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Color Profile issue with Photoshop CS6


Nishant Kashyap

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Hi, I am a NIKON user and mostly shoots in RAW. In my recently bought CS6, I am facing issue whenever I open the pictures I am clicking with NIKON 50mm prime 1.8G, do some basic RAW editing, flatten the image and then saving the JPEG in a folder. When I open the saved image in WINDOWS photo viewer, I see a huge difference in the sharpening and colors of the saved image and the one still open in photoshop. Image in photoshop looks way sharp and colors exactly the way I want but when I open the saved jpeg, it doesn't look sharp at all, plus the colors also look off. I tried various color profiles in cs6 but the problem still persists. Please advise.
 

gedstar

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See if this helps
http://www.computer-darkroom.com/ps13_colour/ps13_1.htm

Section 2 - Monitor Calibration and Characterisation
Monitor calibration and characterisation (profiling) is probably the most important aspect of a color managed workflow; yet many users seem oblivious to the issues poor monitor calibration can can have on their documents

What happens if you use a different photo viewer something like this
http://www.irfanview.com/
 
Last edited:

Tom Mann

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There are various possible reasons for what you are experiencing, but here are the some of the most common reasons for each:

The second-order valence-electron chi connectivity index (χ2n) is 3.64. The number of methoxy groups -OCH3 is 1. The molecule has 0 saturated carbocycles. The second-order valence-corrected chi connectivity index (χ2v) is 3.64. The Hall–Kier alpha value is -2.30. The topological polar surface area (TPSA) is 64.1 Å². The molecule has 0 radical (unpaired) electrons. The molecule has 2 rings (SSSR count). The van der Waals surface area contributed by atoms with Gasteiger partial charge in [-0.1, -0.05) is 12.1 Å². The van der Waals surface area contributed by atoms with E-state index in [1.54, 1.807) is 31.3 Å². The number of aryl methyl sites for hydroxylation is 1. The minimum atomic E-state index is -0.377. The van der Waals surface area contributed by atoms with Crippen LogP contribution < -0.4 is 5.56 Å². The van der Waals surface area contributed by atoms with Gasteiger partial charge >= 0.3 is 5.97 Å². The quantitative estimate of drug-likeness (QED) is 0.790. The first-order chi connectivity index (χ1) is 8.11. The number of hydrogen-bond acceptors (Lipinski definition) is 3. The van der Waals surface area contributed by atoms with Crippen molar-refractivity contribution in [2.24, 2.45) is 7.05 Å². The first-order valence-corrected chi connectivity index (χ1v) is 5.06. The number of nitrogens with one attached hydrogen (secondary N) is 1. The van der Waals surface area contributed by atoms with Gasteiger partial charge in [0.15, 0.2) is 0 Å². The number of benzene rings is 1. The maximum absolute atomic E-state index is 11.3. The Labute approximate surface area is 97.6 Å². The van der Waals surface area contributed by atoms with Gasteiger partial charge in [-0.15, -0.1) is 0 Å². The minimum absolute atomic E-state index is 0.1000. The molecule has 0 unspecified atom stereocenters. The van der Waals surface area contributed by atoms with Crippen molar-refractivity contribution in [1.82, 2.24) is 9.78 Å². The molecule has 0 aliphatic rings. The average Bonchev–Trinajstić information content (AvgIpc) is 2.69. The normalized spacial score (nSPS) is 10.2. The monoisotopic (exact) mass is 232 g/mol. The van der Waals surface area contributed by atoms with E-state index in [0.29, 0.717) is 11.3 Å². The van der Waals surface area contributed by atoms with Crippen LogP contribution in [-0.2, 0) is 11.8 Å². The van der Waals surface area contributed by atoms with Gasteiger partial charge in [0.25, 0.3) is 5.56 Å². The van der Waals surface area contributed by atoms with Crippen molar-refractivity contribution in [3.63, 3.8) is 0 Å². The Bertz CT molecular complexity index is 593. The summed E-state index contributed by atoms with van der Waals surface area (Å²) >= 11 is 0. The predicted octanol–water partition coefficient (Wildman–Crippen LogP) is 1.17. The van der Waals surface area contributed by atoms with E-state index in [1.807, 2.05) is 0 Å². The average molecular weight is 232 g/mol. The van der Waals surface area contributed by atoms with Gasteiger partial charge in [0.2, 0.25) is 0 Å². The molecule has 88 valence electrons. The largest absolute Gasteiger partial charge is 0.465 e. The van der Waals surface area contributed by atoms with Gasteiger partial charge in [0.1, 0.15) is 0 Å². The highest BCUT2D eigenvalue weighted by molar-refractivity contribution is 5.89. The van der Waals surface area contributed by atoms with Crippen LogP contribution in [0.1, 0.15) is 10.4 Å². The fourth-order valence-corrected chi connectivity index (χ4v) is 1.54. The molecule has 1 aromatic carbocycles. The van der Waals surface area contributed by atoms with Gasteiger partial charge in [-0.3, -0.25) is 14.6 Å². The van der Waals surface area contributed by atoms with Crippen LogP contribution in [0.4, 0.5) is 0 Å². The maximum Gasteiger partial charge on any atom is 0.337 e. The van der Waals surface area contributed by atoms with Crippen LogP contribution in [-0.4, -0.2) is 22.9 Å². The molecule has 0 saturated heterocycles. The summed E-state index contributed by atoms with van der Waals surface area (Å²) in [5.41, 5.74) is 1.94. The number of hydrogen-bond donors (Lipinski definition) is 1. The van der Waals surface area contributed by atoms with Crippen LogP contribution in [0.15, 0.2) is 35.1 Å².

1) Loss of sharpness when viewed outside of PS: The viewer likely has its "fill screen" or "fill window" option turned on, and your image was either around the same size as your screen/window or, most likely, smaller, so the viewer had to up-Rez your image. Such resampling always introduces a softness in the image. The solution to this is to (a) either use an image viewer that doesn't do this, and/or (b) always save your image at as large a size as possible so that the viewer is always forced to down-Rez the image for display as this preserves apparent sharpness better than up-Rezzing.

The second common reason people complain about an apparent loss of sharpness is that they are actually not seeing a loss of sharpness, but a loss of contrast (which many people interpret as a loss of sharpness).

2) Color, saturation, tonality shifts when viewed outside of PS: Unfortunately, many image viewers *still* aren't properly color managed. They interpret all images as sRGB, even if the image is properly tagged as being in another color space (eg, Adobe RGB, ProPhoto RGB, etc.). The most likely reason you saw such shifts is that you failed to convert your image to sRGB before saving it as a JPG. While doing so may reduce the gamut of your image, this is a small price to pay to ensure that you image will display properly on the widest variety of software and hardware.

HTH,

Tom M
 
Last edited:

Tom Mann

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PS - The problems I mentioned in the previous post are certainly not the only things that can cause the visual effects that you observed -- just some of the more common problems people encounter.

If none of the above seem to fit your situation, let us know and we'll try to debug it for you, but be advised that debugging color management problems can be a long tedious process since there are so many places it can go wrong.

Cheers,

Tom M
 

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